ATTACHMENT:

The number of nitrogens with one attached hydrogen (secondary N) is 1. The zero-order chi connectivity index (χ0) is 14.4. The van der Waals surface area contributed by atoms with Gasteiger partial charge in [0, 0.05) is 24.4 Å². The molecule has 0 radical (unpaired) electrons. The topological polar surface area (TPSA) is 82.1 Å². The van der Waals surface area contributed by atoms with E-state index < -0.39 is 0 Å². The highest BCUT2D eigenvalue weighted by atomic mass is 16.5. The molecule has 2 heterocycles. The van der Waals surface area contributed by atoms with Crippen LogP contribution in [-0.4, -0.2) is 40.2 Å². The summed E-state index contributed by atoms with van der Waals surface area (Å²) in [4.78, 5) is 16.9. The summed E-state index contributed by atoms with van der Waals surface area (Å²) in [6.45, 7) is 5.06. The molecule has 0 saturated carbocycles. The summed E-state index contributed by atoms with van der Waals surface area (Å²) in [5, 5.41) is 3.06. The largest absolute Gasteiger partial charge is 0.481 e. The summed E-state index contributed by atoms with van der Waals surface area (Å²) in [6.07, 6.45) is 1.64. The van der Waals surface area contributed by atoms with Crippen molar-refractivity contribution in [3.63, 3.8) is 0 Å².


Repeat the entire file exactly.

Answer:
The number of nitrogens with one attached hydrogen (secondary N) is 1. The zero-order chi connectivity index (χ0) is 14.4. The van der Waals surface area contributed by atoms with Gasteiger partial charge in [0, 0.05) is 24.4 Å². The molecule has 0 radical (unpaired) electrons. The topological polar surface area (TPSA) is 82.1 Å². The van der Waals surface area contributed by atoms with E-state index < -0.39 is 0 Å². The highest BCUT2D eigenvalue weighted by atomic mass is 16.5. The molecule has 2 heterocycles. The van der Waals surface area contributed by atoms with Crippen LogP contribution in [-0.4, -0.2) is 40.2 Å². The summed E-state index contributed by atoms with van der Waals surface area (Å²) in [4.78, 5) is 16.9. The summed E-state index contributed by atoms with van der Waals surface area (Å²) in [6.45, 7) is 5.06. The molecule has 0 saturated carbocycles. The summed E-state index contributed by atoms with van der Waals surface area (Å²) in [5, 5.41) is 3.06. The largest absolute Gasteiger partial charge is 0.481 e. The summed E-state index contributed by atoms with van der Waals surface area (Å²) in [6.07, 6.45) is 1.64. The van der Waals surface area contributed by atoms with Crippen molar-refractivity contribution in [3.63, 3.8) is 0 Å².